Bet you didn’t know you were part of Generation Z

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If you’re anything like me, you hate the “typical millennial” lecture you get from elders who really like Applebee’s or can’t figure out their iPhone. However, the next time the lecture comes up you’ll have the perfect rebuttal: you’re not one—at least not likely.

Wait, what?

As it turns out, generational researchers are noticing a huge difference between the millennial population they named in the 80s and early 90s and the group of people who came along after that — a  group commonly called Generation Z, or Gen Z, for short. There’s still some dispute about what the actual beginning and cut-off for Gen Z is, but most, including Forbes, date the group as born from 1996-2010. That makes the oldest cohorts of the generation likely college juniors and seniors.

As it turns out, generational researchers are noticing a huge difference between the millennial population they named in the 80s and early 90s and the group of people who came along after that — a  group commonly called Generation Z, or Gen Z, for short.

 

A key characteristic for the millennial generation, especially for millennials in America, is an understanding and memory of 9/11. Gen Z, on the other hand, was either too young to understand or weren’t born yet when the towers fell. So, we grew up either entirely or mostly in a post 9/11 world where safety became a major concern worldwide. This, along with a childhood settled in the 2007 economic recession and evolving technology, is what researchers like Jason Dorsey say has molded the characteristics of Gen Z.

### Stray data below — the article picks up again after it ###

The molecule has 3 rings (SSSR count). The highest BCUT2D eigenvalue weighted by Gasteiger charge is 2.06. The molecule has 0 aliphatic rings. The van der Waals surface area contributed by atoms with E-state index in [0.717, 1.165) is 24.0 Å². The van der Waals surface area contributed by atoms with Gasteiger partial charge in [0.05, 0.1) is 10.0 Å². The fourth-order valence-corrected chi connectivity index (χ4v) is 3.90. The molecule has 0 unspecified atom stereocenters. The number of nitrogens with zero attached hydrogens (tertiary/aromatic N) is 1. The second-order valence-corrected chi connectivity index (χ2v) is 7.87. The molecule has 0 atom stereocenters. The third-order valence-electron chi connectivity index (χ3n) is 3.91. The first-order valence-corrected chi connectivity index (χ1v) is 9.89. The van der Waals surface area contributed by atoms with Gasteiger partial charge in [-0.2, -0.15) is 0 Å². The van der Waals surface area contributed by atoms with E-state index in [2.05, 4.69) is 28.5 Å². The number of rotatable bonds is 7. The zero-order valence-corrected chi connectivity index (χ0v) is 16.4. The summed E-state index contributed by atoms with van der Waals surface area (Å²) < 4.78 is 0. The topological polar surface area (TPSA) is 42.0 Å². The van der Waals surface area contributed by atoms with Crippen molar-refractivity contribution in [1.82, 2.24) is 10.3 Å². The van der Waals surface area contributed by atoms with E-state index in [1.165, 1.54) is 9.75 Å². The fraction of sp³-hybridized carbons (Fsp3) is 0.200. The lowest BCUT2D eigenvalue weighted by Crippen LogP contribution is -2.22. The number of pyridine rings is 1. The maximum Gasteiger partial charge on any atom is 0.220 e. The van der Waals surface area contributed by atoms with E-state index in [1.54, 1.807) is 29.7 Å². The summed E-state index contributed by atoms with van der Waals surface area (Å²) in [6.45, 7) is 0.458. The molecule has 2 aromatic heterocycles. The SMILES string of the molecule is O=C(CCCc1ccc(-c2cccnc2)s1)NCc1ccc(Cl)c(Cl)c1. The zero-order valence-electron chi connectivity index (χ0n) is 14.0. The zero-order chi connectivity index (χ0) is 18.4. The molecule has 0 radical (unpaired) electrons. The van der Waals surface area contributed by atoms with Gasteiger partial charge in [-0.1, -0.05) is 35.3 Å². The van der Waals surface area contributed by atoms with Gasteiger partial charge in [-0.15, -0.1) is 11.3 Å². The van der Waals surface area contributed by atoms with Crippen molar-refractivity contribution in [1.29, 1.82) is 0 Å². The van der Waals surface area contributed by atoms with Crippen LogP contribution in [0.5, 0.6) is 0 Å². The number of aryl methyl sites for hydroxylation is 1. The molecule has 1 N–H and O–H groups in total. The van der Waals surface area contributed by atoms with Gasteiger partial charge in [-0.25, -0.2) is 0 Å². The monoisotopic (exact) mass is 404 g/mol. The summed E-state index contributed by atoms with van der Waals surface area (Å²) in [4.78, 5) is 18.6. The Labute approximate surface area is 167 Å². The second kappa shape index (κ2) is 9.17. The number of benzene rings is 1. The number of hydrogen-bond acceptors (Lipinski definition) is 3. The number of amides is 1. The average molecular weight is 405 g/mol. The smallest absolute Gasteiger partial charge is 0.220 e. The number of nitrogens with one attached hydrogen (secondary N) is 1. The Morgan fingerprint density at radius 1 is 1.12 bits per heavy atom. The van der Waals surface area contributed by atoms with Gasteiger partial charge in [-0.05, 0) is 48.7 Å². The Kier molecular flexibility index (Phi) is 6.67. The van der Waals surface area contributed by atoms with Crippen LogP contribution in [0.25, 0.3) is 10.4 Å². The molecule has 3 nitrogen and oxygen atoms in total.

Welcome to the real world

We’re also more likely to recognize social differences between race, cultures and genders.

 

Gen Z, unlike their millennial counterparts, are not optimists. Dorsey’s team describes the group as realists and who are sometimes pragmatic. In a survey conducted by Dorsey, very few members of Gen Z felt as though the country was headed in the right direction politically or economically. We’re also more likely to recognize social differences between race, cultures and genders.

 

You’re a go-getter

After growing up watching the financial hardships of our parents and older siblings, researchers are noticing that Gen Z member are far more likely to begin working and gaining work experience at an earlier age. We’re also more likely to have entrepreneurial traits and believe in the American Dream.

You process information differently

For that same reason, if someone is bringing us old news, we are very unlikely to care.

 

Dorsey’s research focuses heavily on the digital native aspect of Gen Z. Not only are we more comfortable with technology than any other generation, it’s also changing the way we process information. Contrary to the argument that we have short attention spans, Dorsey points out in his research that Gen Z prefers smaller chunks of information because we live in a world of constant updates. For that same reason, if someone is bringing us old news, we are very unlikely to care. We’re also great multitaskers, which helps us study and watch Netflix at the same time.

Diverse and global

During Gen Z’s formative years, they saw a black president, the legalization of gay marriage and a population change where diversity became the norm. As Dorsey put it, Gen Z won’t recognize diversity until there’s a lack of it. This may be the reason why Gen Z sees a disparity between the treatment of different cultures, races and genders and why we’re more likely to stand for social equality. Our understanding of differences and other cultures can also be attributed to the technology mentioned earlier. Thanks to the evolving world of smartphones and the internet, Gen Z members around the world are more connected than ever
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Jenna Kopec is a junior communication major at NSU. She began as a contributing writer for The Current in 2015, became features editor in 2016 and is now co-editor-in-chief.

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